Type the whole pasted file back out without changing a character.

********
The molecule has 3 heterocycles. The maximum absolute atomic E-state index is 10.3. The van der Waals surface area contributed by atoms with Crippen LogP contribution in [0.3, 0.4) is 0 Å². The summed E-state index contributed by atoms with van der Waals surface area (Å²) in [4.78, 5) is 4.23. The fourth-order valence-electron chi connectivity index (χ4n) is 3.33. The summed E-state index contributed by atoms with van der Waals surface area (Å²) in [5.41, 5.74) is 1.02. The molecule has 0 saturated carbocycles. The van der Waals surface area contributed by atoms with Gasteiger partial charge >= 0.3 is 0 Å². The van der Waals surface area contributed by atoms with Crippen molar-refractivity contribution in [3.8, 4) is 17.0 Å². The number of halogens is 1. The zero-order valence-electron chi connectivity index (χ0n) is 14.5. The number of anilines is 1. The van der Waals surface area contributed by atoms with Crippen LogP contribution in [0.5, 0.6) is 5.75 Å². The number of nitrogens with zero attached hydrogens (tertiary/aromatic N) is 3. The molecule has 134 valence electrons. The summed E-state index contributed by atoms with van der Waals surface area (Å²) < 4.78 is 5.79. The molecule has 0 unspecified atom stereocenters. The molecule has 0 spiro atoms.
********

The molecule has 3 heterocycles. The maximum absolute atomic E-state index is 10.3. The van der Waals surface area contributed by atoms with Crippen LogP contribution in [0.3, 0.4) is 0 Å². The summed E-state index contributed by atoms with van der Waals surface area (Å²) in [4.78, 5) is 4.23. The fourth-order valence-electron chi connectivity index (χ4n) is 3.33. The summed E-state index contributed by atoms with van der Waals surface area (Å²) in [5.41, 5.74) is 1.02. The molecule has 0 saturated carbocycles. The van der Waals surface area contributed by atoms with Gasteiger partial charge >= 0.3 is 0 Å². The van der Waals surface area contributed by atoms with Crippen molar-refractivity contribution in [3.8, 4) is 17.0 Å². The number of halogens is 1. The zero-order valence-electron chi connectivity index (χ0n) is 14.5. The number of anilines is 1. The van der Waals surface area contributed by atoms with Crippen LogP contribution in [0.5, 0.6) is 5.75 Å². The number of nitrogens with zero attached hydrogens (tertiary/aromatic N) is 3. The molecule has 134 valence electrons. The summed E-state index contributed by atoms with van der Waals surface area (Å²) < 4.78 is 5.79. The molecule has 0 unspecified atom stereocenters. The molecule has 0 spiro atoms.